Structure and function of VLA integrins: Differential expression in b-cell leukemia/lymphoma

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The integrin family of adhesion receptors includes at least 11 different α subunits and 6 different β subunits which are associated to form 14 different αbeta; heterodimers, divided into three subfamilies. In particular, β1 subfamily integrins (VLA 1-6 proteins) have been found to mediate cell adhesion to extracellular matrix (ECM) component such as fibronectin, collagen, laminin; however, VLA-4 has been found to exhibit both cell-cell and cell-matrix adhesion functions. The reactivity of VLAs is virtually ubiquitous and independent of line or tissue specificity. However, the expression of individual VLAs within single tissues can be modulated according to the type or functional status of the cell. One of the main reasons for interest in these molecules is that they may play a determining role in neoplastic transformation and diffusion; in particular, in lymphoproliferative syndromes, a lack of cell adhesiveness or an abnormal adhesion pattern in neoplastic lymphocytes may free these cells from regulation, thus contributing towards the development of leukemia and/or lymphoma. Studies of VLA expression in B-cell leukemia/lymphomas show a modulation of VLA3 and VLA4 reactivity. The most interesting element is the identification of a VLA3/VLA4 pattern associated with B-cell chronic lymphocytic leukemia (B-CLL) characterised by a reduced expression of VLA4 and the constant expression of VLA3. Although the value of VLA3 as an additional marker for the diagnosis of classical B-CLL is indisputable, the biological/functional significance of this reactivity remains to be confirmed.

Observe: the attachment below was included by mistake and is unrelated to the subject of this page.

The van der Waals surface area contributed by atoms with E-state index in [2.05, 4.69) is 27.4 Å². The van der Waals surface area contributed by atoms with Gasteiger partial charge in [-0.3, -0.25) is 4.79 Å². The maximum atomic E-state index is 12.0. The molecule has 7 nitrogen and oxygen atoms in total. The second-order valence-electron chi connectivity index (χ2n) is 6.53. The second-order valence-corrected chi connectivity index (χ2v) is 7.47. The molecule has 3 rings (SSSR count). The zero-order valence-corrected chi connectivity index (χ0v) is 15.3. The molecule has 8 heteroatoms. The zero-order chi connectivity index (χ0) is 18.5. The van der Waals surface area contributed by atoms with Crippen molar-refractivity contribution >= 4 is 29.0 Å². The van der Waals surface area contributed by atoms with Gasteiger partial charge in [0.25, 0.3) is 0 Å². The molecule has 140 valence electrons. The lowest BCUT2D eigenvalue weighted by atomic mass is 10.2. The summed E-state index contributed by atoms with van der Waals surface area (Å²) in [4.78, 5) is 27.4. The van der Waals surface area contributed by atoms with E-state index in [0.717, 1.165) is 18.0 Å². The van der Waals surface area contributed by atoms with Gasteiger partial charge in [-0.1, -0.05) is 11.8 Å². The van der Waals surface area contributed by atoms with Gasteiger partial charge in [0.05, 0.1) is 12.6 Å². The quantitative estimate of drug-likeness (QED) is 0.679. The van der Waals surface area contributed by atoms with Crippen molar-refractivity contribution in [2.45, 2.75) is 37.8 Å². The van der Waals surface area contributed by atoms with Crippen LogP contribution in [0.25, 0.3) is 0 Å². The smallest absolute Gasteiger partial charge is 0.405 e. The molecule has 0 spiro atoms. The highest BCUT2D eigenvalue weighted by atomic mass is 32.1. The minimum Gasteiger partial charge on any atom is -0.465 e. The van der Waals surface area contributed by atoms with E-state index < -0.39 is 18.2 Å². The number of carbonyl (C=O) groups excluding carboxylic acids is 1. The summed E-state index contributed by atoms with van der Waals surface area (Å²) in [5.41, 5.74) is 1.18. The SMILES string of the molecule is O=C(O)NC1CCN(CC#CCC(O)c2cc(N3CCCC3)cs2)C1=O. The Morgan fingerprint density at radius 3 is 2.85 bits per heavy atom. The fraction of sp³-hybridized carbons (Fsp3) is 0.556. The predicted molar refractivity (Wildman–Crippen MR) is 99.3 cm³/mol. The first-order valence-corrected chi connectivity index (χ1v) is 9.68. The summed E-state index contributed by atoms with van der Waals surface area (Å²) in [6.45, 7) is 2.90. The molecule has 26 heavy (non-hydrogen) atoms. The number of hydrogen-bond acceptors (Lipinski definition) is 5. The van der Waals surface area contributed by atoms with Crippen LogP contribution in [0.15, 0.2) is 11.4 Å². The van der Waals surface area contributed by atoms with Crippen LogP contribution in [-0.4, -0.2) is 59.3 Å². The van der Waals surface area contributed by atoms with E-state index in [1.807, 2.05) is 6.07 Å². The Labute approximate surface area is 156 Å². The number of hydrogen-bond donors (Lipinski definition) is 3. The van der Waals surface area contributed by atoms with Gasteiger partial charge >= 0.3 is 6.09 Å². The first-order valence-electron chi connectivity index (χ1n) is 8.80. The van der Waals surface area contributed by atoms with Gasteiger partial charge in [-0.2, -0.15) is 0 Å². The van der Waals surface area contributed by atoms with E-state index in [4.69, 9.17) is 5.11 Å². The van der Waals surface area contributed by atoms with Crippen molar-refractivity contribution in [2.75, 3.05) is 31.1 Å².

Original languageEnglish
Pages (from-to)197-203
Number of pages7
JournalLeukemia and Lymphoma
Issue number3-4
Publication statusPublished - 1994


  • B-cell leukemia/lymphoma
  • Extracellular matrix (ECM)
  • Integrins
  • Very late antigens (VLA)

ASJC Scopus subject areas

  • Hematology
  • Oncology
  • Cancer Research


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